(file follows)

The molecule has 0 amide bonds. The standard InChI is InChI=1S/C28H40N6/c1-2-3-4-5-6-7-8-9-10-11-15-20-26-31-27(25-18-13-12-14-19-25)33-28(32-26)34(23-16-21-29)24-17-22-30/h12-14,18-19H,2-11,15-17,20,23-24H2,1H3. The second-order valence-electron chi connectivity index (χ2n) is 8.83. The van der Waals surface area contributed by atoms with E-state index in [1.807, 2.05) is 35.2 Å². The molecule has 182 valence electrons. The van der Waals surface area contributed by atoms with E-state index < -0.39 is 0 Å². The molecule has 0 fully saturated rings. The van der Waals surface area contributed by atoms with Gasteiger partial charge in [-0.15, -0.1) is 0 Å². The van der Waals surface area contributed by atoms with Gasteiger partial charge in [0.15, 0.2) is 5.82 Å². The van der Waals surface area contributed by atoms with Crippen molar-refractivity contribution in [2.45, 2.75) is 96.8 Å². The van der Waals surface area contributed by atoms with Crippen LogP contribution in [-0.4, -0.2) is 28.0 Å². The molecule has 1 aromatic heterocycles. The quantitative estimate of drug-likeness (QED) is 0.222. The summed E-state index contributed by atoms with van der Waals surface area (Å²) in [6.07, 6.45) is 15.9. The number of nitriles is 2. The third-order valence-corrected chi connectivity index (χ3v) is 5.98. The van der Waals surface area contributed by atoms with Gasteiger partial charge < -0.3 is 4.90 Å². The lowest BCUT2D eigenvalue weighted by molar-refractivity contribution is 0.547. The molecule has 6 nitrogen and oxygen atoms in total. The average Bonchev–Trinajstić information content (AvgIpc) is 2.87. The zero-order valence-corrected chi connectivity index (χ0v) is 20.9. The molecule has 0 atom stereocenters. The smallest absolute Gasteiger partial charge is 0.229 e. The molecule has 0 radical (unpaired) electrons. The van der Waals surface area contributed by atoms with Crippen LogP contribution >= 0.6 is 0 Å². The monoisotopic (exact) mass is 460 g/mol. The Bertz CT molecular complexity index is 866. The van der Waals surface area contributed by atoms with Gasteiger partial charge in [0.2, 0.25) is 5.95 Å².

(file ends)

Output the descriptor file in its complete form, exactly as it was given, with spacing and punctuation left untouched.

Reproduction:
The molecule has 0 amide bonds. The standard InChI is InChI=1S/C28H40N6/c1-2-3-4-5-6-7-8-9-10-11-15-20-26-31-27(25-18-13-12-14-19-25)33-28(32-26)34(23-16-21-29)24-17-22-30/h12-14,18-19H,2-11,15-17,20,23-24H2,1H3. The second-order valence-electron chi connectivity index (χ2n) is 8.83. The van der Waals surface area contributed by atoms with E-state index in [1.807, 2.05) is 35.2 Å². The molecule has 182 valence electrons. The van der Waals surface area contributed by atoms with E-state index < -0.39 is 0 Å². The molecule has 0 fully saturated rings. The van der Waals surface area contributed by atoms with Gasteiger partial charge in [-0.15, -0.1) is 0 Å². The van der Waals surface area contributed by atoms with Gasteiger partial charge in [0.15, 0.2) is 5.82 Å². The van der Waals surface area contributed by atoms with Crippen molar-refractivity contribution in [2.45, 2.75) is 96.8 Å². The van der Waals surface area contributed by atoms with Crippen LogP contribution in [-0.4, -0.2) is 28.0 Å². The molecule has 1 aromatic heterocycles. The quantitative estimate of drug-likeness (QED) is 0.222. The summed E-state index contributed by atoms with van der Waals surface area (Å²) in [6.07, 6.45) is 15.9. The number of nitriles is 2. The third-order valence-corrected chi connectivity index (χ3v) is 5.98. The van der Waals surface area contributed by atoms with Gasteiger partial charge < -0.3 is 4.90 Å². The lowest BCUT2D eigenvalue weighted by molar-refractivity contribution is 0.547. The molecule has 6 nitrogen and oxygen atoms in total. The average Bonchev–Trinajstić information content (AvgIpc) is 2.87. The zero-order valence-corrected chi connectivity index (χ0v) is 20.9. The molecule has 0 atom stereocenters. The smallest absolute Gasteiger partial charge is 0.229 e. The molecule has 0 radical (unpaired) electrons. The van der Waals surface area contributed by atoms with Crippen LogP contribution >= 0.6 is 0 Å². The monoisotopic (exact) mass is 460 g/mol. The Bertz CT molecular complexity index is 866. The van der Waals surface area contributed by atoms with Gasteiger partial charge in [0.2, 0.25) is 5.95 Å².